APA’s international responsibility
BY MERRY BULLOCK, PHD • DIRECTOR OF APA’S OFFICE OF INTERNATIONAL AFFAIRS
One part of APA’s vision statement addresses international aspirations:
APA shall serve as a “principal leader and global partner promoting
psychological knowledge and methods to facilitate the resolution of personal,
societal and global challenges in diverse, multicultural and international
contexts.” What are APA’s actions and challenges in achieving this aspiration?
APA is one of approximately 120 national psychology
associations around the world. Like most, APA provides a voice
for psychology, develops the discipline, and serves its members
and society. APA also has broad international activity. Around
7,000 APA members and affiliates live outside the United States
in over 90 countries. Our journals publish authors from around
the world. Our databases cover sources from 60 countries. In
addition, APA governance leaders and staff routinely represent
the association at conferences on every continent.
Beyond membership, products and networks, APA pursues
international partnerships. Its United Nations activities,
including Psychology Day and the new Psychology Caucus,
connect psychology organizations in international advocacy.
Another example is the recent “First Street Accord” in which
APA and the Canadian Psychological Association recognize
each other’s accreditation processes. Equally important is APA’s
partnering with psychology associations around the world to
facilitate dialogue and collaboration.
A challenge to APA in being a global partner is balancing
our historical and national role as an organization that
publishes a major portion of mainstream research and “sets
the rules” — in publication style, clinical guidelines, program
structure, psychology education, and the like — with a
recognition that things are not “the same” globally. One
might expect that psychology’s global growth would enable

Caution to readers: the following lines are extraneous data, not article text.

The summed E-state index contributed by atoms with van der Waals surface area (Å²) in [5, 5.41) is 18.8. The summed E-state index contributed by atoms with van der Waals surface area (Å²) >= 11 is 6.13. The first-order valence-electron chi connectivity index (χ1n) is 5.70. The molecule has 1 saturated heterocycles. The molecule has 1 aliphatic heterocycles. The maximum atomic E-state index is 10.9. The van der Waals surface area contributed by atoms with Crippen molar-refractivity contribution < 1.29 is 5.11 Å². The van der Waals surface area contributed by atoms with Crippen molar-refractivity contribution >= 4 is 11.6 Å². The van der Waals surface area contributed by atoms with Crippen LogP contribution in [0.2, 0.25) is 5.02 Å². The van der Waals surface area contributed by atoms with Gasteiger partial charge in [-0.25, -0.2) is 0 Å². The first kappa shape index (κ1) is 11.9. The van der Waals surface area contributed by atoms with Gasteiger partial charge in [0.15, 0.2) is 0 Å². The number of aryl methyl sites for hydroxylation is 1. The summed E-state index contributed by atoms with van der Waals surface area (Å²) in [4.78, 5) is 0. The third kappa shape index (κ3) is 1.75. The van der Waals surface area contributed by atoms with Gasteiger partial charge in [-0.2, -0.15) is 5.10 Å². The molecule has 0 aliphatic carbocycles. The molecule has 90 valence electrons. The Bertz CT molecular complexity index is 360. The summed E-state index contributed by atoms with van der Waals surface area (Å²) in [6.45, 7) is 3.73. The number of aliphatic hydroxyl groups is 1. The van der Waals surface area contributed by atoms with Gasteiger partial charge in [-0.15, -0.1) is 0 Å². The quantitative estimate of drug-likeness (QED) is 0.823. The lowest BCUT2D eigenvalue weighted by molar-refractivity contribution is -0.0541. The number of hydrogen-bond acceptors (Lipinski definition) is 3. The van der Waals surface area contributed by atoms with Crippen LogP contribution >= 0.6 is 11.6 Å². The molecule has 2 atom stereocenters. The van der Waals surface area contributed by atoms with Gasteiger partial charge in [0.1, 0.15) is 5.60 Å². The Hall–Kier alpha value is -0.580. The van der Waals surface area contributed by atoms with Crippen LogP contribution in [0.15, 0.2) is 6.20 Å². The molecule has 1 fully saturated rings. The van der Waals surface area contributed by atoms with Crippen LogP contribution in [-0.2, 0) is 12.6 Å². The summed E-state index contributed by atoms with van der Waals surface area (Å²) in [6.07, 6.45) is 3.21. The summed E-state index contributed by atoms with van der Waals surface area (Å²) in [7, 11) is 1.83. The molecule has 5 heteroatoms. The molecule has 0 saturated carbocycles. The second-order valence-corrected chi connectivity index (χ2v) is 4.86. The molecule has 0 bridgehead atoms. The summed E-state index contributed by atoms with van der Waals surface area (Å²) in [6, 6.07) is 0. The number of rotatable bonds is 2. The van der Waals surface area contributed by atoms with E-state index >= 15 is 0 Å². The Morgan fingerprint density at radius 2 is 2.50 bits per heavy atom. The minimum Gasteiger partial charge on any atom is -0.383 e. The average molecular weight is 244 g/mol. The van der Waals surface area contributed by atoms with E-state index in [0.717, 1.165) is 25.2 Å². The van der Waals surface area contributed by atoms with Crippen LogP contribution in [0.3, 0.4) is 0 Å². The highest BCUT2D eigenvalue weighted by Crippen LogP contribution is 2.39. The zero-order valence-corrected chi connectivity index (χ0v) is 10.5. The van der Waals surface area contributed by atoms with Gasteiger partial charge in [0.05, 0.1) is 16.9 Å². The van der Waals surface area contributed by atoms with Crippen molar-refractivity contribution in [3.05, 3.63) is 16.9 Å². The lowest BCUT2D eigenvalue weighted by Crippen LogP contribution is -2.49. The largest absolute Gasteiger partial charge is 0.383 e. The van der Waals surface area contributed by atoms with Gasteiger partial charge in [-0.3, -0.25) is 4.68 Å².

psychologists from anywhere to be effective everywhere.
However, the overwhelming importance of context, culture,
history and identity in both the organization and content of
psychology has become increasingly salient.
Variability around the world means that assumptions
about who psychologists are, their roles and how they work
are not universal. In addition, strong global variation in the
ways psychologists frame and explain behavior challenges
the generalizability of what has, until recently, been seen as a
mainstream and universal discipline. As APA and its members
reach out internationally, it is important to understand that we are
all on the frontier in mapping which models, constructs, theories
and applications fit in specific cultural and historical contexts.
Finding a balance between known and novel, defining the
issues, and adopting a “learning” perspective are crucial to
global psychology. It requires understanding how psychologists
in other countries — with different health, education and
mental health systems — have addressed the science, practice,
and training of psychology. It also requires encouraging
APA members to have deeper knowledge of the literatures,
perspectives and history of psychology outside the United
States. APA is taking one step in this direction with its new
international journal to launch in 2012.
APA’s international responsibility does not end with
knowledge alone. We must foster an attitude and set of values
congruent with being a global citizen. As psychology in this
country extends itself to address those issues that will improve
the lives of the majority of the world’s citizens — the challenges
of poverty, trauma, war, displacement, education and the
environment — it must do so with full understanding that
it cannot be “business as usual.” Addressing these challenges
requires us to gain expertise about issues that are not now part
of the typical psychology curriculum or research portfolio. They
also require us to have a learning attitude, including reflection,
humility, appreciation of privilege, and appreciation of cultural
contexts and explanatory frameworks that stretch boundaries.
This is also APA’s international responsibility — to promote
and facilitate an internationalized expertise, a learning attitude,
and commitment to a science and application that addresses the
grand challenges of a global society. n
This month, APA CEO Dr. Norman B. Anderson asked Dr. Merry
Bullock to write a column on APA's international responsibilities.